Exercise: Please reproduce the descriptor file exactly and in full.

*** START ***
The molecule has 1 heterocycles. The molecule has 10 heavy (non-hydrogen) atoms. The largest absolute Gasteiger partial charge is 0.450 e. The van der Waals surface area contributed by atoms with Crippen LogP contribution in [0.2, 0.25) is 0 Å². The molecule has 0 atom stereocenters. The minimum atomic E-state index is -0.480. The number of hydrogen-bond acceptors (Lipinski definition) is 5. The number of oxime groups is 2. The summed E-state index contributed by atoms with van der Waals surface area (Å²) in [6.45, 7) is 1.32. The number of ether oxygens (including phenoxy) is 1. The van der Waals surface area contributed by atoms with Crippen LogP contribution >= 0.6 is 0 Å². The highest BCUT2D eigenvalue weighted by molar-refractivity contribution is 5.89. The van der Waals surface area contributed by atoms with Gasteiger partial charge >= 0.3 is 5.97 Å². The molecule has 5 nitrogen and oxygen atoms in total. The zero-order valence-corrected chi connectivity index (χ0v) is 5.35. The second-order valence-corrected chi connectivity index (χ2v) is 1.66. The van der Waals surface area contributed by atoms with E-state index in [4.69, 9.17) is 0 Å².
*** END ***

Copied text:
The molecule has 1 heterocycles. The molecule has 10 heavy (non-hydrogen) atoms. The largest absolute Gasteiger partial charge is 0.450 e. The van der Waals surface area contributed by atoms with Crippen LogP contribution in [0.2, 0.25) is 0 Å². The molecule has 0 atom stereocenters. The minimum atomic E-state index is -0.480. The number of hydrogen-bond acceptors (Lipinski definition) is 5. The number of oxime groups is 2. The summed E-state index contributed by atoms with van der Waals surface area (Å²) in [6.45, 7) is 1.32. The number of ether oxygens (including phenoxy) is 1. The van der Waals surface area contributed by atoms with Crippen LogP contribution >= 0.6 is 0 Å². The highest BCUT2D eigenvalue weighted by molar-refractivity contribution is 5.89. The van der Waals surface area contributed by atoms with Gasteiger partial charge >= 0.3 is 5.97 Å². The molecule has 5 nitrogen and oxygen atoms in total. The zero-order valence-corrected chi connectivity index (χ0v) is 5.35. The second-order valence-corrected chi connectivity index (χ2v) is 1.66. The van der Waals surface area contributed by atoms with E-state index in [4.69, 9.17) is 0 Å².